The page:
A new Beuchet chair illusion

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I have always been a huge fan of the Beuchet chair illusion. Created by psychologist Jean Beuchet in the 1960s, this wonderful illusion is used all over the world to make people appear to be tiny.

chairbeuchet

There is, however, one small problem from a practical perspective. The illusion involves building a large chair back and seat, and a carefully crafted chair base.  When I was working on items for the Quirkology exhibition I wondered whether it might be possible to create a much simpler, and more portable, version of the illusion.

After endless trial and error I realised that the same effect could be created with a small cut out of a chair and a piece of cloth!

Here is my chair in action and a reveal showing the size of the chair. It took a huge amount of time to create just the right shape of chair, but the illusion works well, can be made for just a few pounds, and is ultra-portable.

chairblog3

And here I am using the illusion whilst being interviewed about the exhibition on STV news…

STV

I have used it several times and if you want to re-create the piece for a project, feel free to get in touch!

16 comments on “A new Beuchet chair illusion

  1. James Bailey says:

    It also appears to solve the legs problem. In the Beuchet version shown, it is obvious that the legs don’t match up with the seat in the way they would on a normal chair – especially with the all-important opposite corner leg. Yours has obviously solved this in such an effective way that I can’t even tell how it is attached.

  2. John Gwinner says:

    I would love to try this at Burning Man … but would the uneven terrain on the Playa mess up the illusion? Most of the pictures show a flat floor.

    • Adam Rennick says:

      I really think you should try. I will be on the Playa too my friend, and will be bringing an illusion as well…maybe our paths cross.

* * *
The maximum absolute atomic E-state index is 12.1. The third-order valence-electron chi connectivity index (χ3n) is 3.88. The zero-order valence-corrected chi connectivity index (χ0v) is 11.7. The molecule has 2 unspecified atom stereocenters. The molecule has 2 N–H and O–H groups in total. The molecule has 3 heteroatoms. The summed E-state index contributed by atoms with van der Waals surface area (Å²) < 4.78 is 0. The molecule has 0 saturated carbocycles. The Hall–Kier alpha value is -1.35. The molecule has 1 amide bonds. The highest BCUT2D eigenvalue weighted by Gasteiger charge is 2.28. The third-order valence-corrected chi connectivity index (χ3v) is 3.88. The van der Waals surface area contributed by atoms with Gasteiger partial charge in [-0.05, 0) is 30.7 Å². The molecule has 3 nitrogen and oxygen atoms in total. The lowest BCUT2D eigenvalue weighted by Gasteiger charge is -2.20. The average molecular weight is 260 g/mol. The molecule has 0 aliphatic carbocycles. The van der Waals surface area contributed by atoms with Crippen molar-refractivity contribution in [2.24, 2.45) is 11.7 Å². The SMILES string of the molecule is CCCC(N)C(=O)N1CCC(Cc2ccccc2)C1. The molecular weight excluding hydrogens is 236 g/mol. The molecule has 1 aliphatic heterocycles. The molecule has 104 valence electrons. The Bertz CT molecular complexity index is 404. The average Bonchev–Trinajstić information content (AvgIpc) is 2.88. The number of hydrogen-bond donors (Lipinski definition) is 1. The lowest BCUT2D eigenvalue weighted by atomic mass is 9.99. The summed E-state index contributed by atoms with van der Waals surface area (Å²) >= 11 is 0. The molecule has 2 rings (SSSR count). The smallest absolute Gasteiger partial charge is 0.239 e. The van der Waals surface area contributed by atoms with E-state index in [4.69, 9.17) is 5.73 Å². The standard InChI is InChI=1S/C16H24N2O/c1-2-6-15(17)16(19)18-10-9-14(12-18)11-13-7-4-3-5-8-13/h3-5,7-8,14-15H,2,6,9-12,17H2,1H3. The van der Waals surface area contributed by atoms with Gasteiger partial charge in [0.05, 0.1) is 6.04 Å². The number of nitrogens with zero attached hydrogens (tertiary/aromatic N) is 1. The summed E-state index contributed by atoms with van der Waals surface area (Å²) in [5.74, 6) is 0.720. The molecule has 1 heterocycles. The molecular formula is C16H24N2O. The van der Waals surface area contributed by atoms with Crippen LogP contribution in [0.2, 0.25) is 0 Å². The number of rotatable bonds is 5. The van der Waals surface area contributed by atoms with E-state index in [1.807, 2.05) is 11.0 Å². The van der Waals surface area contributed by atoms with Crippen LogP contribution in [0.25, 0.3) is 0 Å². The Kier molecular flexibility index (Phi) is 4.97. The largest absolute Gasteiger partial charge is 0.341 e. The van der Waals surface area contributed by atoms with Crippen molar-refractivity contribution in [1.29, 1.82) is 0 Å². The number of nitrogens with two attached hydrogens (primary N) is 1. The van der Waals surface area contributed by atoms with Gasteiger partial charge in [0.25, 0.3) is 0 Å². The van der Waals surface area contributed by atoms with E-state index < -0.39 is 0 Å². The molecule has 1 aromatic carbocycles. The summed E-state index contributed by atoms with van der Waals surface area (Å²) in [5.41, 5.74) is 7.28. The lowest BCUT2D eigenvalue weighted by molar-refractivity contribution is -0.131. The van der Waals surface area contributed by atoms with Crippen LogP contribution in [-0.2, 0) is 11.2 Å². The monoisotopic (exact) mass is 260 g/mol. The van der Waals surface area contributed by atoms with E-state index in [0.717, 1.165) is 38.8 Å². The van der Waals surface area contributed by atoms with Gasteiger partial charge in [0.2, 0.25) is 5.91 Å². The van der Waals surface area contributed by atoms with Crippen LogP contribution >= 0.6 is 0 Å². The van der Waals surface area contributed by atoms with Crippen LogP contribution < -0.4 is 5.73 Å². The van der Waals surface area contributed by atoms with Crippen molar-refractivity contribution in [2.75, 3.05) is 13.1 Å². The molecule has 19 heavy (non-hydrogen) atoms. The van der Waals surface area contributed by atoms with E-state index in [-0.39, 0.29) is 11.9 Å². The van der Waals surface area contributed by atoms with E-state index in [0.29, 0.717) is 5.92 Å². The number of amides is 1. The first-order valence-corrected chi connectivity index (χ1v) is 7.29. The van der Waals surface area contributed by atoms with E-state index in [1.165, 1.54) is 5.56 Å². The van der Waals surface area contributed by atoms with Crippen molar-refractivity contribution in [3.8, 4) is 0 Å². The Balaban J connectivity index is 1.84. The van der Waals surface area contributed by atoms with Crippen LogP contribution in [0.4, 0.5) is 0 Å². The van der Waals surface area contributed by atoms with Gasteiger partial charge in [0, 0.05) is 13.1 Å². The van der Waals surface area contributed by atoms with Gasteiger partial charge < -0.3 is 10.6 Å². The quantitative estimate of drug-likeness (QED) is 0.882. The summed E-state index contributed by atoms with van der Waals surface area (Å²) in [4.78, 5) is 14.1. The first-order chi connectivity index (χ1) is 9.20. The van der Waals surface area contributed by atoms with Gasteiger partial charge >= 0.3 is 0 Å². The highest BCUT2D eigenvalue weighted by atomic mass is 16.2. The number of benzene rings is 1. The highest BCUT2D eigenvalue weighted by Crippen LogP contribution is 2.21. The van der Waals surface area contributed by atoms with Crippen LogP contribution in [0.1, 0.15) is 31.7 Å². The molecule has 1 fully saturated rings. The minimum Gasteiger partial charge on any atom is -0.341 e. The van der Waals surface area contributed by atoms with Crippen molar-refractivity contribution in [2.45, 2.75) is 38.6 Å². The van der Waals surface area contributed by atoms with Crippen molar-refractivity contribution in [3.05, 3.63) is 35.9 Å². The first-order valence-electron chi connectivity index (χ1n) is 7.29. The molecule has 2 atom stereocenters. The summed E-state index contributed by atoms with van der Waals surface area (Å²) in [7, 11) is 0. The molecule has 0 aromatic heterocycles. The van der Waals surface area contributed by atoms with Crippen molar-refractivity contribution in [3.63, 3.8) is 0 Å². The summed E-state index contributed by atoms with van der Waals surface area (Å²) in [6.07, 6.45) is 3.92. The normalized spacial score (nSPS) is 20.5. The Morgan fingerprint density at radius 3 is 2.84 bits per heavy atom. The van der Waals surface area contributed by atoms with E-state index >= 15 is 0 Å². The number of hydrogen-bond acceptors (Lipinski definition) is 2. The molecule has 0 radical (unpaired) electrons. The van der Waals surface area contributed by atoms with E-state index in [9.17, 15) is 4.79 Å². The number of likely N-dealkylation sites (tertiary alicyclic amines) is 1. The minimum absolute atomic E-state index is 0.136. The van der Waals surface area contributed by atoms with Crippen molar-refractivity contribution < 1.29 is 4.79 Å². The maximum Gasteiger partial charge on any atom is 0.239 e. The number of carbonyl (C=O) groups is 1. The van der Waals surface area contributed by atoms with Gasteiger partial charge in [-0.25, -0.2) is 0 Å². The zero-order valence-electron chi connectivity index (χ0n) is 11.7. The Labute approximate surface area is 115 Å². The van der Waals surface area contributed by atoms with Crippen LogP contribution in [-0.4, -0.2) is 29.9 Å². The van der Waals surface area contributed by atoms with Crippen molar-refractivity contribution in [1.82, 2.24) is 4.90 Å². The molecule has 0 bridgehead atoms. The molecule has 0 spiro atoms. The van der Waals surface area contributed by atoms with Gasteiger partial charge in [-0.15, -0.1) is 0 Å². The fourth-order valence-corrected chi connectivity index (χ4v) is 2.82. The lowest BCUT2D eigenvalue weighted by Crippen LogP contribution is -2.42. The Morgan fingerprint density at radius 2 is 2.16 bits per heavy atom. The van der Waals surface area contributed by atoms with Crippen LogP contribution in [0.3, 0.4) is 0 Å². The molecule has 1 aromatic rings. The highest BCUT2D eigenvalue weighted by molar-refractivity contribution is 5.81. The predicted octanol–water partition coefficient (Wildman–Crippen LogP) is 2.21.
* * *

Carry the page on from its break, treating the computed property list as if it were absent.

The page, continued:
• John Gwinner says:

      Thanks! Per Ken though, I’d need a large tent/carport, which makes complete sense. Although I have one, our camp is pretty crowded and after having sat through the sun on my tent in the morning last year, my carport is going OVER my camping tent this year🙂

      Although … maybe an art piece in the deep Playa, with a board stuck in the ground, an “take picture here” arrow, the fake ‘chair’ and a spot on the ground with a tarp staked out to look like the chair top. Hmm …. might work. I’ll think about it. That would actually be sort of cool as people know it’s a trick, but their cameras would make it look real. Would be great for photos.

    • Adam says:

      yes that could work…though you don’t want your chair top tarp to blow away. Maybe have a sign at the “take picture from here” spot that also has a picture of what the intended outcome should look like… so that people know what adjustments they themselves can make.
      I’ll be doing something very similar in that I built an impossible box based on forces perspective. One in which people can stand inside of and with having a tripod set up at the proper angle, I can take the pictures for the people. Im hoping to get it out to the outer Playa at least one day, but might be easier for me to just leave it set up around Kidsville where we are camping. Easier to supervise things that way.

  3. Ken Morrison says: